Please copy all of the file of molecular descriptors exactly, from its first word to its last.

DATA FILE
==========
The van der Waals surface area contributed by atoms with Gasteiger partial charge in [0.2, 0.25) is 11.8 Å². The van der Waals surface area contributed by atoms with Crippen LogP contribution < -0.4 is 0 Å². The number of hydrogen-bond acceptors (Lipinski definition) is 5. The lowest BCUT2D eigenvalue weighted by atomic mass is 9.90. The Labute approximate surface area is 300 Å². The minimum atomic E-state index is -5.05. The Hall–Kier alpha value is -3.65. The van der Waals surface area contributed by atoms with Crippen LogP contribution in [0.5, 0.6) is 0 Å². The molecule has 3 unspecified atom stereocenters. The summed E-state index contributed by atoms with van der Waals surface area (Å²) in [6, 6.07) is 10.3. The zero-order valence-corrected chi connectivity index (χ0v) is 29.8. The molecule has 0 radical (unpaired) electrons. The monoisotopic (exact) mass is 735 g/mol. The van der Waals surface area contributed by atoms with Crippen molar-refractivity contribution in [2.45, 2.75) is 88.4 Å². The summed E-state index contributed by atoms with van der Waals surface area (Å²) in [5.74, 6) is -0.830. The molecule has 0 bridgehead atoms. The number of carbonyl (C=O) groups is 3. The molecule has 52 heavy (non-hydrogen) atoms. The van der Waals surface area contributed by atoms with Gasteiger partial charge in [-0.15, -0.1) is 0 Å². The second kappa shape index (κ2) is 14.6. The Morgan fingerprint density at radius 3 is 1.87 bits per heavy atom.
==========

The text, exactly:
The van der Waals surface area contributed by atoms with Gasteiger partial charge in [0.2, 0.25) is 11.8 Å². The van der Waals surface area contributed by atoms with Crippen LogP contribution < -0.4 is 0 Å². The number of hydrogen-bond acceptors (Lipinski definition) is 5. The lowest BCUT2D eigenvalue weighted by atomic mass is 9.90. The Labute approximate surface area is 300 Å². The minimum atomic E-state index is -5.05. The Hall–Kier alpha value is -3.65. The van der Waals surface area contributed by atoms with Crippen LogP contribution in [0.5, 0.6) is 0 Å². The molecule has 3 unspecified atom stereocenters. The summed E-state index contributed by atoms with van der Waals surface area (Å²) in [6, 6.07) is 10.3. The zero-order valence-corrected chi connectivity index (χ0v) is 29.8. The molecule has 0 radical (unpaired) electrons. The monoisotopic (exact) mass is 735 g/mol. The van der Waals surface area contributed by atoms with Crippen molar-refractivity contribution in [2.45, 2.75) is 88.4 Å². The summed E-state index contributed by atoms with van der Waals surface area (Å²) in [5.74, 6) is -0.830. The molecule has 0 bridgehead atoms. The number of carbonyl (C=O) groups is 3. The molecule has 52 heavy (non-hydrogen) atoms. The van der Waals surface area contributed by atoms with Gasteiger partial charge in [-0.15, -0.1) is 0 Å². The second kappa shape index (κ2) is 14.6. The Morgan fingerprint density at radius 3 is 1.87 bits per heavy atom.